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Sunday, February 22

Thursday, May 8

  1. page Group 12 edited Group Resumé {atrisk.jpg} Our group wants to work with youth organizations in Mississauga.…

    Group Resumé
    Our group wants to work with youth organizations in Mississauga. We want to share, raise and nurture a strong community for future generations. Our plan is to bring awareness and donate to local organizations. We intend to promote, engage and utilize our skills to bring awareness.We propose to donate clothes, money and time to youth organizations.
    Theophylactou {christina.jpg}

    {christina.jpg} My
    name is
    Elizabeth Carroll
    Joseph Sabatini {s562955276_3842113_4903.jpg} Me in Italy
    My name is Joseph Sabatini and I’m a third year student at UTM. My plan for this communication strategy is to contribute what I’ve learnt about communication, networks and design. I did volunteer work at CFRE radio and, it taught me a great deal about interpersonal skills. I worked aside my good friend and colleague Beth Carroll on our amateur hip-hop show. We promoted our show to friends and family through Facebook and Myspace. In the process, I familiarized myself with the people at the radio station and networked with talented artists. In addition to the networks, I have developed a brand. My brand is my accumulated skills and knowledge in programs like Indesign, Illustrator, Photoshop, final cut pro, garage band and the Microsoft office software. Nevertheless, I am one well-rounded and hard working person that will push the envelope. I plan to work close with my group members and achieve success.
    Monica Olszewski {n504366403_319658_4827.jpg}
    My name is Monica Olszewski and this is my second year at the University of Toronto, Mississauga campus. My two majors are CCIT and Political Science. I have attended numerous classes and works shops in order to master my passion for painting and drawing. I hope to apply my knowledge of design and creativity into making our goal an outstanding accomplishment. I hope to reach out to the public in a way that will truly make a difference.

    Communication Strategy
    What am I trying to achieve with this?
    We want to tell our stories of success and failure, for they provide insight about making decisions that have an impact on your future.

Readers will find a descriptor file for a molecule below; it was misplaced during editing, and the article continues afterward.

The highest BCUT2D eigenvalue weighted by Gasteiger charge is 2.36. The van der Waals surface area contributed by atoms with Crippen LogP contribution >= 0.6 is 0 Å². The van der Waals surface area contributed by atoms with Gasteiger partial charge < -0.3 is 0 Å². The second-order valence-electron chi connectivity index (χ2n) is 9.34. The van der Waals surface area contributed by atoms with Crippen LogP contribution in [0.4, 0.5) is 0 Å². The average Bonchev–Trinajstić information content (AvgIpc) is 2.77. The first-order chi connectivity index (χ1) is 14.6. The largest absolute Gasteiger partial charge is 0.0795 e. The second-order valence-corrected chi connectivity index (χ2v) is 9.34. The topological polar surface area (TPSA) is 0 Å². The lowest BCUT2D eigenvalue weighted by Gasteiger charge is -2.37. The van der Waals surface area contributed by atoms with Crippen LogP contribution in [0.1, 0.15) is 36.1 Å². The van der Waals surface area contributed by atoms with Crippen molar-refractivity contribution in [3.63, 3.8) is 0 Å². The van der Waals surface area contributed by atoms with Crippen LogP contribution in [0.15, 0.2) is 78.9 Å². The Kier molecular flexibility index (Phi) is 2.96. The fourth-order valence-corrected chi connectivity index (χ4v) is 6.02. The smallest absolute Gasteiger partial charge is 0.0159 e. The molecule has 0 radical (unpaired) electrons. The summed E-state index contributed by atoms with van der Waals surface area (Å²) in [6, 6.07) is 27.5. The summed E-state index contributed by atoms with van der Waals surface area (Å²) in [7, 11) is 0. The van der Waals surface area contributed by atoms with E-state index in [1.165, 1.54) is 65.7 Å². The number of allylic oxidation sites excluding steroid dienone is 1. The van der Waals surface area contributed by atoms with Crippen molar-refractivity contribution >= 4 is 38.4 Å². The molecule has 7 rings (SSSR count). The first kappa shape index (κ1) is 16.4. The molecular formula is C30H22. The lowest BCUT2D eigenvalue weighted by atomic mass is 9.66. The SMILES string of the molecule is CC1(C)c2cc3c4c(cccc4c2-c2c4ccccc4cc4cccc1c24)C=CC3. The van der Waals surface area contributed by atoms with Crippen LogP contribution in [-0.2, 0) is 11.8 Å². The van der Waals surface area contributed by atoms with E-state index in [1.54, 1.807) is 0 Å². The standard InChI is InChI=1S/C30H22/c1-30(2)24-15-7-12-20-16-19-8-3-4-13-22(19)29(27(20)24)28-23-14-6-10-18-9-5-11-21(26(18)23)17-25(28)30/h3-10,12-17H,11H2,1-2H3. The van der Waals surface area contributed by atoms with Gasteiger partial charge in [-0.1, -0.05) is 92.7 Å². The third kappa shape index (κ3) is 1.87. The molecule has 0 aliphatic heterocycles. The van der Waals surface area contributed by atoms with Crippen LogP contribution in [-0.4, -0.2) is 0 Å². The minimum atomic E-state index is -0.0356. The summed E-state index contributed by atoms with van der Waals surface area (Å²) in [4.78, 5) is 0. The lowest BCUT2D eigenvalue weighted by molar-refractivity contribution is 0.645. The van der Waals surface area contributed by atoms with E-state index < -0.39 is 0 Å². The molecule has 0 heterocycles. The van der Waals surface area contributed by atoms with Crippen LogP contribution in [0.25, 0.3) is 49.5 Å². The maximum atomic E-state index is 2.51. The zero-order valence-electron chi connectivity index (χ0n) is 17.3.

We want to influence youths to make all future decisions positive ones.
    do it
    Objectives - measurable outcome in a company
    Educate youth about decisions and choices that affect their futures.
    (view changes)
    6:43 pm

Friday, January 17

  1. page Beauty and Self-Esteem in Adolescent Girls edited The Group ... Jacqueline Pizzolon U U of T, ... and Italian Minors Interests: Minor…

    The Group
    Jacqueline Pizzolon

    of T,
    and Italian Minors
    MinorsInterests: Music/production, sampling,
    activity, traveling, socializing
    socializingTalents: Guitar, piano, drawing
    drawingAmount Contributed to Assignment: 50%
    {Natash.jpg} Natasha Prasad

    of T,
    Computer Science Major
    MajorInterests: Reading, billiards,
    and software development
    developmentTalents: Drawing, software design
    designAmount Contributed to
    The Price of Perfection: What are you willing to sacrifice to look like her?
    Perfection's Prototype?
    Communication Strategy
    People, more than things, have to be restored, renewed, revived, reclaimed, and redeemed. Remember, if you ever need a helping hand, you will find one at the end of each of your arms. As you grow older, you will discover that you have two hands, one for helping yourself and the other for helping others."
    - Audrey Hepburn
    THE END ]·._.·´¯)
    (view changes)
    6:25 pm

Monday, January 14

Monday, September 10

  1. 3:00 pm

Friday, June 1

  1. 10:52 am
  2. page Skara, Andrew edited CCT 205 Individual Research Assignment System Overload! - The Question of Capitalism Andrew S…

    CCT 205
    Individual Research Assignment
    System Overload! - The Question of Capitalism
    Andrew Skara (993973401)
    Professors: Gail Benick & Mike Jones
    {Skara_Andrew_EconomicCollapse.jpg} Economic Collapse?
    Lecture: Thursdays, 1:00PM – 3:00PM
    Tutorial: Thursdays, 7:00PM-8:00PM
    The well-publicized collapses of American pillars of capitalism, namely financial institutions and, subsequently, real estate, have thrust the question of economic stability into the forefront of conversation at dinner tables around the world. Powerhouse media outlets publishing lists of the “most corrupt CEO’s” (Manuel, 2008) and biggest stock market scams (Manuel, 2008), prominent CEO’s discussed and scrutinized to celebrity-like proportions; consumer cynicism and confidence has reached epidemic lows, and it’s never been so widely discussed. From fictional stockbroker Gordon Gekko’s emphatic “Greed is Good” speech to endless debate on the proposed ‘bailout’ package proposed by current US President Barack Obama, the economy has never been emphasized with such vigor.